This word has been around in its literal sense of an anchor since the sixteenth century. To start with, it usually referred to a rock or big stone that a ship used in lieu of a metal anchor. A fairly modern example is in Jim Davis, by John Masefield: “In the shallow water near the beach, we dropped our killick”.
Nobody seems to know where the word comes from, though it has been argued it’s from the Irish word killech for a wooden anchor (you might think that a wooden anchor would uselessly float, but it actually consists of a wooden frame enclosing a rock, an ancient type of anchor that’s still used in places). The Concise Scots Dictionary, on the other hand, suggests that killick comes from Scots gellock or gavelock for the head of a pickaxe and that the anchor was given that name because a pickaxe is much the same shape as the conventional image of an anchor.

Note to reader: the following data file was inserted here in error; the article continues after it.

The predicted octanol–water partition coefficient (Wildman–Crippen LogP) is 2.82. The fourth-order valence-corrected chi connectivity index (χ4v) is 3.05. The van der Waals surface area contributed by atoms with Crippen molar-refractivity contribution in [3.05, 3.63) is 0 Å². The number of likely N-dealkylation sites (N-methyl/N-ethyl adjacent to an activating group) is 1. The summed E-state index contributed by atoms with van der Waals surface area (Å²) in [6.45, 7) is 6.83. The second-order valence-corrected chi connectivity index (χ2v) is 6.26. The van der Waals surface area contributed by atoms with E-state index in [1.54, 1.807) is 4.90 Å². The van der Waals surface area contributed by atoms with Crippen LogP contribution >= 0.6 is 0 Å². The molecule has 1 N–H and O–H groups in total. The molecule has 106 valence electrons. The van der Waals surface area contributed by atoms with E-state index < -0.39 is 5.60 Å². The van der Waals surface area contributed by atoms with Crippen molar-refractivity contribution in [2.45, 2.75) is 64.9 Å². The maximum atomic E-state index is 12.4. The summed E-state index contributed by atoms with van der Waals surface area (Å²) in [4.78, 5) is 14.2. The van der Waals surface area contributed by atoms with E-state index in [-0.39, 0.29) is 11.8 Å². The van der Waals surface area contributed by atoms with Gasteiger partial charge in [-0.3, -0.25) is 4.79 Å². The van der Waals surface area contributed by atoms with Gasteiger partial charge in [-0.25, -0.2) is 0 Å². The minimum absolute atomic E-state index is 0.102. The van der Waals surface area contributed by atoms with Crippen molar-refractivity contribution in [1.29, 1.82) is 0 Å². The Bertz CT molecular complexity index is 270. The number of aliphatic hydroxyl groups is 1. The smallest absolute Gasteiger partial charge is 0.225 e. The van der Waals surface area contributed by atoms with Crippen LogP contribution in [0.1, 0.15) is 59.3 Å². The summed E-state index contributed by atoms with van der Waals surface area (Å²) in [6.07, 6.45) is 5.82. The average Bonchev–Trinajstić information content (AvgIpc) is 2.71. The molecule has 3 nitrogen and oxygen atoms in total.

The records show the word has been spelled in so many ways that it was clearly a colloquial or slang term that was passed on mainly in speech. It is now pretty much obsolete in British English, other than as a jargon term in the Navy, though it is known in Australia under the spelling kellick. A leading hand in the Royal Navy is nicknamed that because his badge of rank has a single small anchor on it. Those who know the sea novels of Patrick O’Brian will remember that Captain Aubrey’s steward is called Preserved Killick — no accident.